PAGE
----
THE THIRD WORD: MOTHER
John 19:26,27: Jesus said to his mother, ’Dear woman, here is your son,’ and to the disciple ’Here is your mother.’
Jesus was not removed from our human experience. He was fully God, but fully man as well. His relationships here were not just “His ministry” they were dear to Him on the highest level of emotion. What do I mean? His mom mattered.
Sure, He taught us that “compared to our love for God, our relationships of this world – mother, father, sisters and brothers, children and even spouses – are a distant second. That didn’t mean He didn’t value them. It meant He placed His Father first, and we are to do the same.
In Israel, I make the point to my traveling students that Jesus’ relationship with His family wasn’t as positive as many people dream. It was hard for Him to do the will of His family and clan, and do the will of His Heavenly Father. That brought tension. At the Cross, He reached across the divide of those who struggled to get together in life, and He connected the broken relationships at the place of reconciliation.
This Third Word from the Cross is about relationship – and that is what began the whole story of the Bible. God desired to express relationship. That is why He created. He is relational, and He desires that connection with us. Jesus didn’t discount the value of our love and emotional attachments here.
THE FOURTH WORD: FORSAKEN
Matthew 27:46: “My God, my God, why have you forsaken me.”
Darkness fell on Jerusalem that lasted three hours and as the sins of the world, the awful legacy of the man’s mutiny was laid upon Jesus. Paul later noted:
2 Corinthians 5:21:”He who knew no sin was made to be sin for us that we might be made the righteousness of God in Him.”
In the same way the scapegoat of the Hebrew Scriptures was forcibly banished from Jerusalem, so our Savior bore the sin of the world alone – literally. Theologian Abraham Kuyper wrote it this way:
“Christ’s self-emptying was not a single act or bereavement, but a growing poorer and poorer, until at last nothing was left to Him but a piece of ground where He could weep and a Cross where He could die.”
We need to keep this word “forsaken” in mind. When Jesus promised He would never leave you nor FORSAKE you – this must be contrasted to the way He paid for our sin. He was alone so that you and I will NEVER have to be again. His Spirit will be our companion here, and in His presence we will know union of a magnitude unknown in this life. Alone is not a Christian idea, nor a Christian word – not now and not in the time after time to come.
THE FIFTH WORD: THIRST
John 19:28: “I thirst.”
When the Psalmist prophesied that our Lord’s punishment would be graphic and torturous, he wrote:
Psalm 22:14-15: “I am poured out like water, and all my bones are out of joint. My heart has turned like a potsherd, and my tongue sticks to the roof of my mouth.”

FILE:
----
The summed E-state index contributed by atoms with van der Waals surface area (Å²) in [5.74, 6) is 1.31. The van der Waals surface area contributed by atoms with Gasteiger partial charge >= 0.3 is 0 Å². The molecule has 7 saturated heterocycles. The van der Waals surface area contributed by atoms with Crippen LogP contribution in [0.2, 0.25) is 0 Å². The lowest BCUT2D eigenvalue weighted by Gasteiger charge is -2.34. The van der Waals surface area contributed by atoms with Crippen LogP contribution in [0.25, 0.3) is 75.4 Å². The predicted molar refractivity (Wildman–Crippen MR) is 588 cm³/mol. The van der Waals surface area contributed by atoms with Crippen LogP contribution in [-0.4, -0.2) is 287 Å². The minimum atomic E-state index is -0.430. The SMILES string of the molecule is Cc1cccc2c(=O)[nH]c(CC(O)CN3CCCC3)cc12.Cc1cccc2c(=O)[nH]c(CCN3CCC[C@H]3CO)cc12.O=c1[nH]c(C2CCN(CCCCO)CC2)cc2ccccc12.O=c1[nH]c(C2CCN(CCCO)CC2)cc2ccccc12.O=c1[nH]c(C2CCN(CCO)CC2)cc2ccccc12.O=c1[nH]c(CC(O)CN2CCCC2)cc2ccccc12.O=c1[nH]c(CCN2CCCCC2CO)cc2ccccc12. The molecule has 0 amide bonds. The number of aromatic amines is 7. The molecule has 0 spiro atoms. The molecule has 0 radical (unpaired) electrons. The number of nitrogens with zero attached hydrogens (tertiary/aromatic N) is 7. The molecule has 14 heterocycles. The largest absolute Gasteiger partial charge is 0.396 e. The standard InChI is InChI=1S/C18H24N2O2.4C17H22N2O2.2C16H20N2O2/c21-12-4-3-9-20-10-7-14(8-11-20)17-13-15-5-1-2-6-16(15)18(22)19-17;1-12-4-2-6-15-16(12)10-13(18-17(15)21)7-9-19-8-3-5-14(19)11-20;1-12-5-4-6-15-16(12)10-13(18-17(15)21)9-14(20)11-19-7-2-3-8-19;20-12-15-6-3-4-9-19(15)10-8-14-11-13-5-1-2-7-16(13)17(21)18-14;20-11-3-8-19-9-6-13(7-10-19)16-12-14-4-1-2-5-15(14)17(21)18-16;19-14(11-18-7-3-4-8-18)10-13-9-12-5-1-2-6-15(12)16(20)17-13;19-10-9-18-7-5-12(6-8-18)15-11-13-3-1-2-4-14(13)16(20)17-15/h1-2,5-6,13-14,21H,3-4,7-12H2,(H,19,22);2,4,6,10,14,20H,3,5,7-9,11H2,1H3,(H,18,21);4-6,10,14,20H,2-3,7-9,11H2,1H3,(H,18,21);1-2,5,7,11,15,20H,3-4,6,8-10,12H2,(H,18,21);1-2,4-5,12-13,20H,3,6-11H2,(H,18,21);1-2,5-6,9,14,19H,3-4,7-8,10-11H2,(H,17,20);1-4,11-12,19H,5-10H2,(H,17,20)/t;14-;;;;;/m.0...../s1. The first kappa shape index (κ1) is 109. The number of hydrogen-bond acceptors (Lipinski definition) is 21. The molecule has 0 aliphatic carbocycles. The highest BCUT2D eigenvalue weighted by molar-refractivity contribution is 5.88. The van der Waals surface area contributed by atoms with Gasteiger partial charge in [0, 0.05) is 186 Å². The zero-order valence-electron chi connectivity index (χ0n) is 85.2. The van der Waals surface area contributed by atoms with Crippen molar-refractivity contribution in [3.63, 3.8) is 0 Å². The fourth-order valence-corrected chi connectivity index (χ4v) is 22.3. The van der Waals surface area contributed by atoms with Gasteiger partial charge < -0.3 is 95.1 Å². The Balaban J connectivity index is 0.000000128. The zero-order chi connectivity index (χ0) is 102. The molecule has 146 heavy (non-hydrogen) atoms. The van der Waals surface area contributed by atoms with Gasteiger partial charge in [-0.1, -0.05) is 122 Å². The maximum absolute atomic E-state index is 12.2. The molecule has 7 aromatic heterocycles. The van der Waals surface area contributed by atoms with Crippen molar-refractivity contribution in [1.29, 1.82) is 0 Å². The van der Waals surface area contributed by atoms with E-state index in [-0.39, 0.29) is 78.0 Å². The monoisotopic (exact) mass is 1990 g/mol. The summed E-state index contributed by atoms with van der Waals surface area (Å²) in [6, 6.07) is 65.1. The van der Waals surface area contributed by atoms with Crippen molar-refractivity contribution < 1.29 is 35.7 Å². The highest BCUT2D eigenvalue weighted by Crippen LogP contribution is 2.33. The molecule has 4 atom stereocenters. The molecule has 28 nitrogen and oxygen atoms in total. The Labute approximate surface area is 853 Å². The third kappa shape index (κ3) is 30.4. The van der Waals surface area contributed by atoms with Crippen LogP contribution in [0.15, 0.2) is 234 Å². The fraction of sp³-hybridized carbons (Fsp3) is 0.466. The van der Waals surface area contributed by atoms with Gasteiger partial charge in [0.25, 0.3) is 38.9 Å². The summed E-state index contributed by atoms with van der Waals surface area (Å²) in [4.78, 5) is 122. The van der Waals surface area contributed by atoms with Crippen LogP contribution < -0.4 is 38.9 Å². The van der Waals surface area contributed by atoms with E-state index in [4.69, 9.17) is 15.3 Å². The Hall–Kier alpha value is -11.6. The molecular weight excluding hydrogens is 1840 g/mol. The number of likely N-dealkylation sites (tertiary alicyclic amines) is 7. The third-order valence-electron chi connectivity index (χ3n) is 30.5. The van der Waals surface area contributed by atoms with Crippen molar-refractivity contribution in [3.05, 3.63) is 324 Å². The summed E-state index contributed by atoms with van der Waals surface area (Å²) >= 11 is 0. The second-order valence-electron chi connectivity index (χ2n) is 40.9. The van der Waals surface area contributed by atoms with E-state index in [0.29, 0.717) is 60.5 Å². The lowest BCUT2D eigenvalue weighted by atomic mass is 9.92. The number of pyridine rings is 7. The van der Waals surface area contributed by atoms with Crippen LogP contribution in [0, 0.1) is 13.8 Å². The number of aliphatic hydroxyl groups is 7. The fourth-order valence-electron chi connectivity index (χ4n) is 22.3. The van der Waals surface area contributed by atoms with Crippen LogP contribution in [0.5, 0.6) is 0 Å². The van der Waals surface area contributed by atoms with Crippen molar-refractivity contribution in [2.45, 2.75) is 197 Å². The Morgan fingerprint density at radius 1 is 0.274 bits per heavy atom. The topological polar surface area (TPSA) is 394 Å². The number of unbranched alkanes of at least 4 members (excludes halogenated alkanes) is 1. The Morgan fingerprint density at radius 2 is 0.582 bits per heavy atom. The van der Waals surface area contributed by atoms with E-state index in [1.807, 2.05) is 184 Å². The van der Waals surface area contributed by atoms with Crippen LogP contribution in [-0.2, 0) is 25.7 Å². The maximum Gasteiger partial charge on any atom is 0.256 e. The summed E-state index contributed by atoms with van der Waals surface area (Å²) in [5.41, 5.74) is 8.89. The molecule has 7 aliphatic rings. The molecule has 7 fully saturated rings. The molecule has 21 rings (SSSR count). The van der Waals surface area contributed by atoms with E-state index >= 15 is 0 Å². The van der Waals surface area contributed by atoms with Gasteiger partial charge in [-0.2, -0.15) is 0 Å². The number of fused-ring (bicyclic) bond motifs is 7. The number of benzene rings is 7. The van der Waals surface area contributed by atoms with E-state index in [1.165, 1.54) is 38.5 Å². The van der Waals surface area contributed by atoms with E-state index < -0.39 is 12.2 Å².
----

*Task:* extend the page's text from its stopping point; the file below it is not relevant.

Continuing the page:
The idea of payment in blood was no more a theological and theoretical exercise to Jesus than it had been for bulls and goats for generations. This was punishing suffering of body for cleansing of souls.
Why include Jesus’ request for something to drink? After taking literally thousands of people along the Via Dolorosa in Jerusalem, I am convinced it was to help with a huge problem with Jesus followers. We tend to see Jesus in theological terms and not as an actual man. God addressed that by reminding us the same pains we feel, he felt. Sin is costly. His death was real.
THE SIXTH WORD: FINISHED
John 19:30: “It is finished.”
Hanging on the tree, forcing breath in utter agony, Jesus’ body was poised against the darkness. His broken body still offered a voice that carried from that rocky hill and pierced through the skies of Heaven and the depths of Hell as He cried, “Tetelestai… the Greek term for “It is finished!” Jesus cried out to end a long cycle of sin and blood. He paid everything necessary in His death. His work was done.
• The atonement blood of animals was no longer necessary.
• The unanswered mutiny of man was now reversed by a new Adam Who died for any who believe what God has said.
• There is no work we must do, no class we must pass, no power we must muster – He did all.
Ours is only to believe. We need nothing more, but can offer absolutely nothing less. We must believe, or the death is without profit to us. To walk with God, we must trust Him, and believe He is Who He says He is. We must trust what Jesus has done. No man comes to the Father but by the Son. In Him, it is all finished.
THE SEVENTH WORD: COMMIT
Luke 23:46: “Father, into your hands I commit my spirit.”
This final exclamation of Jesus from the Cross was a quotation from Psalm 31:5. David wrote the words in a time of tremendous conflict, and simply showed that he trusted God with everything. Jesus paid for sin and knew God would deal with His dead body. He would see the Father in a matter of moments. Any fear of death, natural to the state of a man, was offset by an overwhelming trust in His Father in Heaven.
That is what the Centurion did at the Cross when HE trusted Jesus. Matthew reminds us:
Mt. 27:54 Now the centurion, and those who were with him keeping guard over Jesus, when they saw the earthquake and the things that were happening, became very frightened and said, “Truly this was the Son of God!”
That is what the thief on the cross beside Jesus did when He trusted Jesus for salvation.
Luke 23: 39 “One of the criminals who were hanged there was hurling abuse at Him, saying, “Are You not the Christ? Save Yourself and us!” 40 But the other answered, and rebuking him said, “Do you not even fear God, since you are under the same sentence of condemnation? 41 “And we indeed are suffering justly, for we are receiving what we deserve for our deeds; but this man has done nothing wrong.” 42 And he was saying, “Jesus, remember me when You come in Your kingdom!” 43 And He said to him, “Truly I say to you, today you shall be with Me in Paradise.”